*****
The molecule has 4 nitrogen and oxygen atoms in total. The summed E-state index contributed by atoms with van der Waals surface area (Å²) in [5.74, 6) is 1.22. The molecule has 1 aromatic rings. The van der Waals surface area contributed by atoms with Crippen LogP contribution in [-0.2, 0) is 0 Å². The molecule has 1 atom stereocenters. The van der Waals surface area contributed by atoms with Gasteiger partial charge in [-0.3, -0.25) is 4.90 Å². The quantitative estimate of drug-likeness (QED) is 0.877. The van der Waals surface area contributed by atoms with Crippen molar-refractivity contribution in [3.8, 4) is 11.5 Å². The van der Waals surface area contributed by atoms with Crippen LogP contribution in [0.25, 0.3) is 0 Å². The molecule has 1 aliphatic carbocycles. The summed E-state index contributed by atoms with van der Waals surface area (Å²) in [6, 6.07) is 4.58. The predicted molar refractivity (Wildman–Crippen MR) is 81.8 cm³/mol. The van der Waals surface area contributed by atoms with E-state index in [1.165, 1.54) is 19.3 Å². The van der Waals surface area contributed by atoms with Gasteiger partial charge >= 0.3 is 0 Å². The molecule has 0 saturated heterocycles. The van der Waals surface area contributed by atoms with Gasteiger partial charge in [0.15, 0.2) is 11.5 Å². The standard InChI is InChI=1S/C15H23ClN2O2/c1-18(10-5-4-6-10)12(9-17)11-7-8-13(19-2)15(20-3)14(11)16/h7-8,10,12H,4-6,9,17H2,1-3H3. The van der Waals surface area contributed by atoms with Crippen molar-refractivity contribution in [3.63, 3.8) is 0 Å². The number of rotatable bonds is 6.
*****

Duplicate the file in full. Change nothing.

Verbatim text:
The molecule has 4 nitrogen and oxygen atoms in total. The summed E-state index contributed by atoms with van der Waals surface area (Å²) in [5.74, 6) is 1.22. The molecule has 1 aromatic rings. The van der Waals surface area contributed by atoms with Crippen LogP contribution in [-0.2, 0) is 0 Å². The molecule has 1 atom stereocenters. The van der Waals surface area contributed by atoms with Gasteiger partial charge in [-0.3, -0.25) is 4.90 Å². The quantitative estimate of drug-likeness (QED) is 0.877. The van der Waals surface area contributed by atoms with Crippen molar-refractivity contribution in [3.8, 4) is 11.5 Å². The van der Waals surface area contributed by atoms with Crippen LogP contribution in [0.25, 0.3) is 0 Å². The molecule has 1 aliphatic carbocycles. The summed E-state index contributed by atoms with van der Waals surface area (Å²) in [6, 6.07) is 4.58. The predicted molar refractivity (Wildman–Crippen MR) is 81.8 cm³/mol. The van der Waals surface area contributed by atoms with E-state index in [1.165, 1.54) is 19.3 Å². The van der Waals surface area contributed by atoms with Gasteiger partial charge >= 0.3 is 0 Å². The molecule has 0 saturated heterocycles. The van der Waals surface area contributed by atoms with Gasteiger partial charge in [0.15, 0.2) is 11.5 Å². The standard InChI is InChI=1S/C15H23ClN2O2/c1-18(10-5-4-6-10)12(9-17)11-7-8-13(19-2)15(20-3)14(11)16/h7-8,10,12H,4-6,9,17H2,1-3H3. The van der Waals surface area contributed by atoms with Crippen molar-refractivity contribution in [3.63, 3.8) is 0 Å². The number of rotatable bonds is 6.